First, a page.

Economic woes forcing owners to give up horses (2024)

METHUEN, Mass.METHUEN, Mass.— Andy Cardinale recalls with affection the day one of his horses gently deposited his son on a snow bank when the animal was tired of being ridden, or the smile on his handicapped wife’s face as she watched the animals graze.

Such memories are why he worked so hard to keep his horses after his temporary job agency failed, his mortgage rate rose and the equity in his Jackson, Maine, property evaporated. When the house was finally foreclosed last year, he had to give up his five horses.

“The horses were our family. How much stronger can I put it?” said Cardinale, who now takes his wife to visit one of their ponies at the Last Chance Ranch rescue farm in nearby Troy. “There’s a piece of us missing until we’re there.”

Horse owners around the country have been forced into the same painful situation. Rescue farms are packed, and exponential increases in the numbers of surrendered and abandoned horses are being reported coast to coast.

Job losses and foreclosure combined with higher hay and grain prices have made the cost of caring for a horse – at least $3,000 to $4,000 annually in many areas – just too much. Some say the problem has been exacerbated by closure of the country’s last horse slaughterhouses, which took animals that owners couldn’t afford or didn’t want.

“The economy is at a point now where you’ve got your priority list: ‘Let’s see, are the kids or the horses going to eat this morning?'” said Ed Foster, spokesman for the Nevada Department of Agriculture.

Financial problems are the story behind many of the record 39 horses surrendered in 2008 at Nevins Farm in Methuen, Mass., a shelter for the Massachusetts Society for the Prevention of Cruelty to Animals, said manager Melissa Ghareeb.

The shelter, in the hills of northeastern Massachusetts, struggles with rising costs, falling donations and constant arrivals of horses. It had to get creative with its space, including putting up ponies in a sheep shed until foster homes could be found.

“We’re stretched,” Ghareeb said.

There are no national statistics on the number of surrendered or abandoned horses, though the Washington-based Unwanted Horse Coalition, which works to reduce the number of unwanted horses, hopes to complete a nationwide survey by the end of February.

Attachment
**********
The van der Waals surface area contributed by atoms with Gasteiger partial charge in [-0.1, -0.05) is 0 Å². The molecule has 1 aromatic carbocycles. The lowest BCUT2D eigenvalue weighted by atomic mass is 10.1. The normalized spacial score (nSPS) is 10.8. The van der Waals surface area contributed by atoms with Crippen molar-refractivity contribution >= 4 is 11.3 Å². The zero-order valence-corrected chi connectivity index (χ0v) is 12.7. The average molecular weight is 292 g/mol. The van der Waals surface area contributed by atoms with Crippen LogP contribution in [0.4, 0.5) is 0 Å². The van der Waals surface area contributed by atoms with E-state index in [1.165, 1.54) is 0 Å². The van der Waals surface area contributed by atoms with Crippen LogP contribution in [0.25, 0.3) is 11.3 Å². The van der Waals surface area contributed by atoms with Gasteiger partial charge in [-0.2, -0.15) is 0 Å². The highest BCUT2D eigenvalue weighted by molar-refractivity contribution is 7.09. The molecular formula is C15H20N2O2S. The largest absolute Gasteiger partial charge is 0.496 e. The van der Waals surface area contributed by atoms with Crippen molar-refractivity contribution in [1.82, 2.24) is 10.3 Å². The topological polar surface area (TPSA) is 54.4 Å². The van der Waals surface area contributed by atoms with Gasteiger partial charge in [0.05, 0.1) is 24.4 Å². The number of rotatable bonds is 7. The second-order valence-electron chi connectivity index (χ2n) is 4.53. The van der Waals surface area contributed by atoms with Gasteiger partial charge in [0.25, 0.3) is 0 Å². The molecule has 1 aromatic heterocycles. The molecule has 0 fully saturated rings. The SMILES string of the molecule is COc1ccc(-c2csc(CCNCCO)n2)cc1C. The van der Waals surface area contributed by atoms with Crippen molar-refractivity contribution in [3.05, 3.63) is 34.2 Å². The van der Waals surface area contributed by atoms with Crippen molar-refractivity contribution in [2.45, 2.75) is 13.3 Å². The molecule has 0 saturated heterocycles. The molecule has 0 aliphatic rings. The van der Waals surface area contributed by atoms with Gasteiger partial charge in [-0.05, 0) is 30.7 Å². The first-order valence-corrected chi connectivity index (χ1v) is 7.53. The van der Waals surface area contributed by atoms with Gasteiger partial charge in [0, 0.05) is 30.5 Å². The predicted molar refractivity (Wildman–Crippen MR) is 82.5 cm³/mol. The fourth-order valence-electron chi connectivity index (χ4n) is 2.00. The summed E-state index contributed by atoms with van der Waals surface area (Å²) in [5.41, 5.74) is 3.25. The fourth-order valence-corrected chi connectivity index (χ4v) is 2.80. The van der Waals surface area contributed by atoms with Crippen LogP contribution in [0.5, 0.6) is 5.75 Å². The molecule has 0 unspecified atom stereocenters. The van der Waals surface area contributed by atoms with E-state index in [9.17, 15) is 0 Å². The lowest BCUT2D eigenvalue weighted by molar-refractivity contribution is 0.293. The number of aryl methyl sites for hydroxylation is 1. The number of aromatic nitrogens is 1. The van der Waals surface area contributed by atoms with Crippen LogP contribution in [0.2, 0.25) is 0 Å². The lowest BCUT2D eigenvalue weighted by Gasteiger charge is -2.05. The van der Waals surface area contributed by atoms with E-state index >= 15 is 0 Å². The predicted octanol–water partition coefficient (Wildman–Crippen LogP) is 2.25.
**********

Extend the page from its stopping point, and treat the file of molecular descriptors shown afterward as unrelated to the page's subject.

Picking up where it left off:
There is plenty of anecdotal evidence of an increase.

In northern Nevada, 63 abandoned horses were found in 2008, roughly three times as many as in 2007. The Horse Shelter in Cerrillos, N.M., had a record high of 48 horses at one time in 2008, including an abandoned mare that survived being shot five times in the head. In Kansas, the Valley Equine Rescue and Sanctuary hosted a high of 32 horses at one time last year – double its normal population.

In states with more open land and wild horses, such as Idaho and Nevada, owners are simply turning the animals loose, hoping they’ll be accepted into a wild herd. But the horses are inevitably rejected by the herds, and struggle to survive on the fringe of the range, Foster said.

Euthanizing and disposing of unwanted horses typically costs a couple hundred dollars. In the past, such horses might have been sold for slaughter in the horse meat industry. But 2008 was the first full year U.S. slaughterhouses were closed, following the shutdowns of the final three under state-imposed bans, and some say that has increased the problem of abandoned horses.

“In this Pollyanna world, you think you’re going to get rid of – in their minds – this horrific thing, and what it’s created is more problems than we had to begin with,” Jennifer Hanco*ck of the American Quarterhorse Association.

About 95,000 American horses were killed last year in Canadian or Mexican slaughterhouses. That’s about 12,000 fewer than in 2007, when the North American total included horses killed in U.S. slaughterhouses, and 39,000 fewer than in 2006, according to a Humane Society of the United States summary of federal counts and foreign trade statistics.

The Humane Society’s Keith Dane doesn’t believe the slaughterhouse shutdowns are affecting the horse glut, saying the bad economy is the dominant factor. He said foreign slaughterhouses are absorbing the horses no longer being killed in the United States, noting that the number of American horses exported to Mexico for slaughter rose from about 11,000 to 57,000 in the last two years.

Tom Lenz, chairman of the Unwanted Horse Coalition, said a more affordable way to euthanize and dispose of horses is needed, but believes finding one won’t be easy.

“The American public has a tremendous love affair for horses, even if they don’t own horses or have never been near a horse,” Lenz said. “So it’s an extremely emotional issue.”


On the Net:

Unwanted Horse Coalition:

Last Chance Ranch:

Economic woes forcing owners to give up horses (2024)
Top Articles
Latest Posts
Article information

Author: Neely Ledner

Last Updated:

Views: 6233

Rating: 4.1 / 5 (62 voted)

Reviews: 85% of readers found this page helpful

Author information

Name: Neely Ledner

Birthday: 1998-06-09

Address: 443 Barrows Terrace, New Jodyberg, CO 57462-5329

Phone: +2433516856029

Job: Central Legal Facilitator

Hobby: Backpacking, Jogging, Magic, Driving, Macrame, Embroidery, Foraging

Introduction: My name is Neely Ledner, I am a bright, determined, beautiful, adventurous, adventurous, spotless, calm person who loves writing and wants to share my knowledge and understanding with you.